An immigrant and a resident are thrown together on Martha’s Vineyard

Edgartown, Mass. — Earlier this month, Eliomar Aguero and seven others swam across the border separating the United States and Mexico. The 30-year-old has been travelling from Venezuela from 11 other countries by foot, bus and train for two months.

Around the same time, Katrina Lima, 42, a real estate agent on the island of Martha’s Vineyard, was busy with her daily life: running, working, having dinner with friends . She was looking forward to autumn, when the holiday crowds were less crowded and the island was brighter.

The two men’s lives intersected in an unlikely chapter earlier this week amid the heated debate on immigration in the United States. Florida Gov. Ron DeSantis, right, chartered two planes to transport a group of immigrants from Texas to this small Massachusetts island, a summer retreat for liberal elites.

The key, he and other Republican officials said, is to draw attention to rising immigration numbers and to share the burden of caring for them in Democratic-led states. Democrats denounced the flight as a stunt using humans as political pawns.

But for Aguero and Lima, the political battle is nowhere in sight. He never thought he’d be in a place like Martha’s Vineyard. Lima never thought such a desperate journey would lead to her island, but when they did, she jumped in to help.

Later, some immigrants told her that it was un golpe de buena suerte – a lucky shot – they landed there.

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On Friday morning, Lima helped nearly 50 migrants board a bus that took them from the bus where they had spent two nights at the church to a ferry to the mainland. From there, they will be transported to a military base on Cape Cod.

They now have full bags and new phones. Many wore purple long-sleeved shirts from Martha’s Vineyard High School. Many cried as the migrants said goodbye to the local volunteers who provided them with food and shelter. Watching them leave, Lima also cried.

“You just want them to land where they’re supposed to be,” she said. “And they’ll meet good people along the way.”

Aguero made a peace gesture with his fingers as he got into the car. “Thank you, everyone,” he said in Spanish. “Without these people, I don’t know where we would be.”

He woke up before 7am that morning, his second full night after weeks of sleep deprivation. After the initial shock of not landing in Boston, Washington, D.C. or New York, as most immigrants would expect, Aguero began to relax. The island is beautiful, he is safe, and so is his wife Maria. After two dangerous months, he could breathe.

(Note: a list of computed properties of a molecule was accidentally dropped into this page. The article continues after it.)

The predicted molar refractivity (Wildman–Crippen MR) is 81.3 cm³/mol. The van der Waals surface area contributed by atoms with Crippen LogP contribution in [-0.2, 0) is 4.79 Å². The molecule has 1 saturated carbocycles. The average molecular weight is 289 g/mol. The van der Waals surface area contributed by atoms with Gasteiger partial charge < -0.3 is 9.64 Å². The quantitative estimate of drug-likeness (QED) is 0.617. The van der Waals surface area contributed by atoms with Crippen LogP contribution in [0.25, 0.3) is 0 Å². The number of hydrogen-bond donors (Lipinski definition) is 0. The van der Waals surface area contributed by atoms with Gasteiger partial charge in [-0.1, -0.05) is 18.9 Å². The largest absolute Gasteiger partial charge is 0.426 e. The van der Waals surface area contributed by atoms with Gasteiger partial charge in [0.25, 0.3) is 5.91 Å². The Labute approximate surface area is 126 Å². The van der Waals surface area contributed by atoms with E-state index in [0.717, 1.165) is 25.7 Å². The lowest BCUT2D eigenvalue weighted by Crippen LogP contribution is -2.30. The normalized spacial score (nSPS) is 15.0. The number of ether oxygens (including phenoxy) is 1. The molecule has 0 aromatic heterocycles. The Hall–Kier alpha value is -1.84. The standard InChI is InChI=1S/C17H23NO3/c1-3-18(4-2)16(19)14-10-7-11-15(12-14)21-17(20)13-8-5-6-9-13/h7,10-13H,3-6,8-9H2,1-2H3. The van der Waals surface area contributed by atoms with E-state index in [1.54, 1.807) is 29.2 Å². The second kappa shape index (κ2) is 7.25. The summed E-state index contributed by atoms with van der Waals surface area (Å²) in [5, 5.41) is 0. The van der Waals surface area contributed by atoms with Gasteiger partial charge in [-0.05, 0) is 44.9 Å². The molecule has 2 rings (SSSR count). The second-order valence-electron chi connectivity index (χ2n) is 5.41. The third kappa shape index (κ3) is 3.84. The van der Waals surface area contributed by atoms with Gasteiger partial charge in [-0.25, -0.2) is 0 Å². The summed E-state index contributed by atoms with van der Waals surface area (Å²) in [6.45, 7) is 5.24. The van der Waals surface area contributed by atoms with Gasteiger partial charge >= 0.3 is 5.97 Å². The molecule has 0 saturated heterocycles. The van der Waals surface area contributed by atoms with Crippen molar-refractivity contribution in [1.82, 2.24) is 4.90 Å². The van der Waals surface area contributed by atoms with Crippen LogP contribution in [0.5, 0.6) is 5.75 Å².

Aguero spent his life in Caracas, Venezuela’s capital. The economic crisis and political turmoil sweeping the country pushed nearly everyone into poverty, including his family. Millions fled. Aguero also began to look for a way out.

There is one, but it’s dangerous. Aguero and his wife left Venezuela in July, hoping to reach the United States. For weeks, they had nowhere to sleep. At one point, they were sent back to Colombia from Chile. From there, they traveled across Central America. In the end, they took a Mexican train that was notoriously dangerous and reached the Rio Grande.

He and Maria can swim and believe they will get through it. They tied themselves to the rest of the team, entered the murky waters, and landed safely. They are now in the US but have no money, clothes or phones.

Aguero and his wife were eventually taken by immigration agents to San Antonio, where they were reunited with Aguero’s 23-year-old brother Rafael, who had begun his journey north a few weeks earlier. The couple spent 72 hours at an immigrant aid center before being driven out onto the street, where they joined Raphael, who scraped together the money for food by doing whatever odd jobs he could find.

On the streets of San Antonio, a blonde woman approached the trio and introduced herself as “Pella.” She asked if they needed help. She offers them a hotel room while she plans to take them elsewhere. A few days later, Aguero, Maria and Rafael boarded a plane to an unknown destination.